South Carolina’s Corrections Department is taking a page out of Europe’s playbook, starting a pilot program to change how young inmates in medium- and high-security prisons are treated.
The state is the second – behind Connecticut – to adopt the Vera Institute of Justice’s Restoring Promise Initiative, a program that uses mentors, classes and community meetings in an effort to change the prison experience so that inmates don’t continue a life of crime after their release.
The program also is expected to curtail inmate violence and help retain prison guards, in part by giving them more training and purpose.
A Restoring Promise program was started in November at the medium-security Turbeville Correctional Institution. The program now is being expanded to the Lee Correctional Institution, the maximum-security prison in Bishopville where seven inmates were killed in a deadly, hours-long riot last year.
Corrections Department director Bryan Stirling outlined the initiative while testifying before the S.C. Senate’s Corrections and Penology Committee on Wednesday.
Stirling also told lawmakers the state agency still struggles to hire and retain corrections officers. It needs at least 700 more guards to be fully staffed.
But, Stirling said, he is proud of programs started since he took over the agency in 2013, saying they have helped curb the prison system’s recidivism rate. That rate, which measures the number of inmates who commit new crimes after being released from prison, now is the fifth lowest in the country, according to U.S. News and World Report.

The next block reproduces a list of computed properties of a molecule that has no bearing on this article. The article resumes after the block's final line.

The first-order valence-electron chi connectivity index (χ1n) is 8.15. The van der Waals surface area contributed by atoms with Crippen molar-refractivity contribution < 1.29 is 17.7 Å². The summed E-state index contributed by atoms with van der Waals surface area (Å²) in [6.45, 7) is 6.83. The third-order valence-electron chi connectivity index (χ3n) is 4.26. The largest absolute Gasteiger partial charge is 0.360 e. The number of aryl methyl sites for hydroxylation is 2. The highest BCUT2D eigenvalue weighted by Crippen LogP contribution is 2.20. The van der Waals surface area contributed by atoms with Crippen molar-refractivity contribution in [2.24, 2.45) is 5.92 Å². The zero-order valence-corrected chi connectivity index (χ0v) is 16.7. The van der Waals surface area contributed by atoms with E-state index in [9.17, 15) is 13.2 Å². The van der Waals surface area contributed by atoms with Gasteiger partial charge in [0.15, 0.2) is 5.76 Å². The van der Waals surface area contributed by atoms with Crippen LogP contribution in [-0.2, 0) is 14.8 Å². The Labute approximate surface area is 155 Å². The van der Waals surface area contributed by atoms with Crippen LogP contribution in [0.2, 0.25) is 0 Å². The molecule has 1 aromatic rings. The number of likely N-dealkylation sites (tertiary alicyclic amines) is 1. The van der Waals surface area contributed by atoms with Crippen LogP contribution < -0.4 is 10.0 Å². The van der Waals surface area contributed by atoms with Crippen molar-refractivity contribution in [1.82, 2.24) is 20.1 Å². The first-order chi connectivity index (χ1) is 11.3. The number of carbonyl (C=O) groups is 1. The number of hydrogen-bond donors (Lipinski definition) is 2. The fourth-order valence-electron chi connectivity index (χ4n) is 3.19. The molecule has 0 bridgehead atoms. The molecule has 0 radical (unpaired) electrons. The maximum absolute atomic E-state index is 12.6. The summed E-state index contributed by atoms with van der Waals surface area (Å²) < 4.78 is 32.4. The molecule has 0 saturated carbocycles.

Restoring Promise could help drive down that number further, Stirling said. The program was pioneered in Connecticut after the Vera Institute of Justice took that state’s corrections leaders on a 2015 trip to Germany to learn how Western European countries rehabilitate their inmates.
The program is being used by Connecticut’s state prison system and at a county jail in Massachusetts. “They raved about the program,” Stirling said.
The program gives inmates a daily schedule more akin to the outside world than the typical prison routine, said Alexandra Frank, project director for the nonprofit Vera Institute.
The inmates, ages 18 to 25, have a morning check-in where they talk with each other and corrections officers about the day ahead, their goals and their concerns. They take a full day of classes, learning to balance checkbooks and resolve conflicts nonviolently.
The young inmates also meet with corrections officers trained by the Vera Institute and talk with longtime inmates who act as mentors. Then, the inmates meet again as a group at night to discuss their day.
“It’s very much based in this idea ... that community is what will support young people in the long run,” Frank told senators. “We partner with family, and family connections lay at the bed rock of the whole initiative.”
Frank said the program focuses on younger inmates because they have the highest incarceration rate and most often are involved in prison violence. Corrections officers are trained for two weeks about how to be better teachers and mentors to the young inmates.
The program will start small, with a dozen inmates at each facility. But it could grow to encompass an entire prison dorm, with dozens of inmates, Stirling said.
“It’s going to make it safer for the staff, for the people incarcerated,” Stirling said, “and it’s going to make it safer for the public when these folks leave.”